Verdict from 1 expert and 100+ user reviews

8 reasons to buy

  • A majority of owners raved about the breathability of the Columbia Redmond.
  • A substantial number of consumers appreciated the lightness of this hiker.
  • A lot of people were impressed by how comfortable they felt wearing this shoe.
  • Many wearers greatly appreciated the broken-in feel of this gear.
  • Many individuals found an everyday shoe in this offering from Columbia.
  • Several people shared that they loved how well the shoe fits.
  • The open mesh in the toe area was a welcome addition according to a few hikers since it gave them enough ventilation during summer or when hiking in warm conditions.
  • The Redmond offered decent support according to a couple of owners.

6 reasons not to buy

  • Several buyers complained that the Columbia Redmond was a bit narrow.
  • Even the wide option was still restrictive according to a couple of individuals.
  • A handful of hikers complained about the low quality of this footgear.
  • The visible mesh earned the ire of a few people because it makes them conscious of their socks.
  • The rounded heel didn’t make them stable according to some people.
  • A substantial number of people complained about the hard rubber toe guard.

Bottom line

Columbia Redmond has its share of praises and criticisms. It is most loved for its breathability. Its lightness, out-of-the-box comfort, and decent support also never went unnoticed. However, despite the good points, there are also flaws found in this model. It is heavily criticized for its narrow width. The rounded heel and hard rubber toe guard are even met with a skeptical reception. In conclusion, the Redmond has features that potential buyers would find helpful on their hikes. That is, if the width can accommodate their feet well.

Tip: see the best hiking shoes.

Good to know

  • Columbia Redmond features a mix of breathability and lightness. It comes equipped with a combination of suede leather, mesh and webbing upper to keep the feet cool.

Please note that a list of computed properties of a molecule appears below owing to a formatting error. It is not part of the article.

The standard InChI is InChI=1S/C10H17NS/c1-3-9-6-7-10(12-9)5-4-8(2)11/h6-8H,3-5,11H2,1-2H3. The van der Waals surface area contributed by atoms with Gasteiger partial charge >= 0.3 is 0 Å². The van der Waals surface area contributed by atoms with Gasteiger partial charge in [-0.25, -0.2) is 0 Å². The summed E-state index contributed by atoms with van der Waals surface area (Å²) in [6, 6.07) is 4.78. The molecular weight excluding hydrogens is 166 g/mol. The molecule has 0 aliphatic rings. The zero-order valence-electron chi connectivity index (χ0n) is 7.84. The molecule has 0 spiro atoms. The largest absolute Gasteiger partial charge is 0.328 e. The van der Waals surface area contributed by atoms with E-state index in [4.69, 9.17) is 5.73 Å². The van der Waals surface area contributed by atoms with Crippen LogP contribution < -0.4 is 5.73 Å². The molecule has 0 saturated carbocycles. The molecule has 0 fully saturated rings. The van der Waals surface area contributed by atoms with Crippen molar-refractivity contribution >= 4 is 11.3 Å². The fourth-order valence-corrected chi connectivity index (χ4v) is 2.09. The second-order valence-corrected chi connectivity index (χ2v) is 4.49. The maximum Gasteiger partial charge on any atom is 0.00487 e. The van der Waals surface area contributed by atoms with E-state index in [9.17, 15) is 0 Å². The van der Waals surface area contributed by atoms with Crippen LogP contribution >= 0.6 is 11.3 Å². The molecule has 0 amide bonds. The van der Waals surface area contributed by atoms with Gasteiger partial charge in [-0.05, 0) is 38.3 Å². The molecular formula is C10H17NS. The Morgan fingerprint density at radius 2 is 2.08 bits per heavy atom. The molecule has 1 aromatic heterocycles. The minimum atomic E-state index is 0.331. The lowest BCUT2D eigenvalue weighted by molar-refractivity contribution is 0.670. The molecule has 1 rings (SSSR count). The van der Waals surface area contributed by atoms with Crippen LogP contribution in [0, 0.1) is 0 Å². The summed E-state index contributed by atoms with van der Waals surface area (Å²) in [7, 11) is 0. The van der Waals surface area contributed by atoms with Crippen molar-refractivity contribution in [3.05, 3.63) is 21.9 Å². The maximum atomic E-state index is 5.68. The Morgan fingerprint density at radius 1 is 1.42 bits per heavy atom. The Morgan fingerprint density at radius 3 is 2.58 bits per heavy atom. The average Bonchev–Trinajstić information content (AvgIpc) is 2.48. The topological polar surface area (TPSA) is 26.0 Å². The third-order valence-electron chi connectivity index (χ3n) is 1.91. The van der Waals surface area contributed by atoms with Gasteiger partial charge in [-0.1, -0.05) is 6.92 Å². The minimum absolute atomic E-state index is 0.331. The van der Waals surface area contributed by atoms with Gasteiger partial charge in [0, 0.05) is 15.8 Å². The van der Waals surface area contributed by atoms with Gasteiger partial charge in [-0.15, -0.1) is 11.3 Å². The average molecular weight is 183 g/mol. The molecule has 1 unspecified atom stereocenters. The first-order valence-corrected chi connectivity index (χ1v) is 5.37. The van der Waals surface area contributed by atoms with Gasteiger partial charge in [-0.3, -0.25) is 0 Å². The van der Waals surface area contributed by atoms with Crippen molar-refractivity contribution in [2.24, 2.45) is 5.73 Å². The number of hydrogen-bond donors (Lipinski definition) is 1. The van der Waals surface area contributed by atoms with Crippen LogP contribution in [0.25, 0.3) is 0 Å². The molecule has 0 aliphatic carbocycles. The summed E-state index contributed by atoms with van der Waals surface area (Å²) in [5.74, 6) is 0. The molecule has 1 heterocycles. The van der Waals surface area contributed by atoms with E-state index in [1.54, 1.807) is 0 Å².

• The brand also emphasizes surefootedness. This is achieved by giving the Redmond a midsole that brings ample support and a proprietary outsole that grips on various trail conditions.
  • The Redmond V2 replaces this model.

Columbia Redmond is a relatively true-to-size lightweight hiker for men and women. It is offered in full and half sizes. The women’s version is available in standard width while the men’s version comes in wide and standard. It has a traditional lace-up closure that allows for a customized fit.

Columbia equips the Redmond with an outsole called Omni-Grip. This proprietary traction solution fuses log zones and rubber compounds to provide ample grip on a variety of surfaces including rocks, loose gravel, and water areas. It also moderately extends to the front of the shoe for added abrasion protection.

The TechLite midsole of the Redmond grants wearers comfort and cushioning throughout their hike. TechLite is a lightweight midsole unit developed by Columbia designed to increase impact absorption and energy return. 

This hiker from Columbia combines suede leather, mesh and webbing. It is a shoe designed for summer and warm day hikes with its mesh in the toe area that allows air to circulate. Adding more comfort are the padded tongue and collar. A toe cap protects from abrasion while a heel pull loop makes for an easy on and off.  The front closure includes combination eyelets and ghillie lacing.


How Columbia Redmond Low ranks compared to all other shoes
Bottom 11% hiking shoes
All hiking shoes
Bottom 4% Columbia hiking shoes
All Columbia hiking shoes
Bottom 9% day hiking hiking shoes
All day hiking hiking shoes


The current trend of Columbia Redmond Low.
Compare to another shoe:
Paul Ronto
Paul Ronto

Over the past 20 years, Paul has climbed, hiked, and ran all over the world. He has summited peaks throughout the Americas, trekked through Africa, and tested his endurance in 24-hour trail races as well as 6 marathons. On average, he runs 30-50 miles a week in the foothills of Northern Colorado. His research is regularly cited in The New York Times, Washington Post, National Geographic, etc. On top of this, Paul is leading the running shoe lab where he cuts shoes apart and analyses every detail of the shoes that you might buy.